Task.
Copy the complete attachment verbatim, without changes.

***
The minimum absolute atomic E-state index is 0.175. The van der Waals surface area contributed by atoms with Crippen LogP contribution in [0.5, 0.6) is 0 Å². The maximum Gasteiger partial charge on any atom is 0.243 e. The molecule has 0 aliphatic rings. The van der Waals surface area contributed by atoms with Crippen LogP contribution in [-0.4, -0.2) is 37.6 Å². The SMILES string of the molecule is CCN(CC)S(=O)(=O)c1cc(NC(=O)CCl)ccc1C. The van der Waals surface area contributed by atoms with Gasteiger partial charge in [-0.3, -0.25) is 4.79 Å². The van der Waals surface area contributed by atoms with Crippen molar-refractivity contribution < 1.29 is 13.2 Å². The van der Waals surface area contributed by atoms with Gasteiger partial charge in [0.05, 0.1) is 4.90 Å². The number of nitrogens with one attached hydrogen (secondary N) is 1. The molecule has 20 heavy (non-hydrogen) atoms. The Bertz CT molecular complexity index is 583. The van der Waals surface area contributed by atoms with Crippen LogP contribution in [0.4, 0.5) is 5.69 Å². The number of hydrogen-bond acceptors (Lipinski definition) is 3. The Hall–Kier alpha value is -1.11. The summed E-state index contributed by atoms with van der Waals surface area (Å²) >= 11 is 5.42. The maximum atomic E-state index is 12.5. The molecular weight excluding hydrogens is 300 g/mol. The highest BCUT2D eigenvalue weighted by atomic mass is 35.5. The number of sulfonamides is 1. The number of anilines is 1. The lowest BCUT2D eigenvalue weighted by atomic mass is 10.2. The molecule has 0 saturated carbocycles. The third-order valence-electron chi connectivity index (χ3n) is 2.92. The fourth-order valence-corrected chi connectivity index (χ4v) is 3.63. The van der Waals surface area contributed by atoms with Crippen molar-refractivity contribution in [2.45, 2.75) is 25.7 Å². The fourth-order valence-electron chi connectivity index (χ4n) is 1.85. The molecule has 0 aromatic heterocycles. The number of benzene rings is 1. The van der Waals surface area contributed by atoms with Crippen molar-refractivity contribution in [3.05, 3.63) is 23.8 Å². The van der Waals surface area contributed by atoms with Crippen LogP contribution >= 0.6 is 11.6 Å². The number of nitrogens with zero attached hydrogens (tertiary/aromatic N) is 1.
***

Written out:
The minimum absolute atomic E-state index is 0.175. The van der Waals surface area contributed by atoms with Crippen LogP contribution in [0.5, 0.6) is 0 Å². The maximum Gasteiger partial charge on any atom is 0.243 e. The molecule has 0 aliphatic rings. The van der Waals surface area contributed by atoms with Crippen LogP contribution in [-0.4, -0.2) is 37.6 Å². The SMILES string of the molecule is CCN(CC)S(=O)(=O)c1cc(NC(=O)CCl)ccc1C. The van der Waals surface area contributed by atoms with Gasteiger partial charge in [-0.3, -0.25) is 4.79 Å². The van der Waals surface area contributed by atoms with Crippen molar-refractivity contribution < 1.29 is 13.2 Å². The van der Waals surface area contributed by atoms with Gasteiger partial charge in [0.05, 0.1) is 4.90 Å². The number of nitrogens with one attached hydrogen (secondary N) is 1. The molecule has 20 heavy (non-hydrogen) atoms. The Bertz CT molecular complexity index is 583. The van der Waals surface area contributed by atoms with Crippen LogP contribution in [0.4, 0.5) is 5.69 Å². The number of hydrogen-bond acceptors (Lipinski definition) is 3. The Hall–Kier alpha value is -1.11. The summed E-state index contributed by atoms with van der Waals surface area (Å²) >= 11 is 5.42. The maximum atomic E-state index is 12.5. The molecular weight excluding hydrogens is 300 g/mol. The highest BCUT2D eigenvalue weighted by atomic mass is 35.5. The number of sulfonamides is 1. The number of anilines is 1. The lowest BCUT2D eigenvalue weighted by atomic mass is 10.2. The molecule has 0 saturated carbocycles. The third-order valence-electron chi connectivity index (χ3n) is 2.92. The fourth-order valence-corrected chi connectivity index (χ4v) is 3.63. The van der Waals surface area contributed by atoms with Crippen molar-refractivity contribution in [2.45, 2.75) is 25.7 Å². The fourth-order valence-electron chi connectivity index (χ4n) is 1.85. The molecule has 0 aromatic heterocycles. The number of benzene rings is 1. The van der Waals surface area contributed by atoms with Crippen molar-refractivity contribution in [3.05, 3.63) is 23.8 Å². The van der Waals surface area contributed by atoms with Crippen LogP contribution >= 0.6 is 11.6 Å². The number of nitrogens with zero attached hydrogens (tertiary/aromatic N) is 1.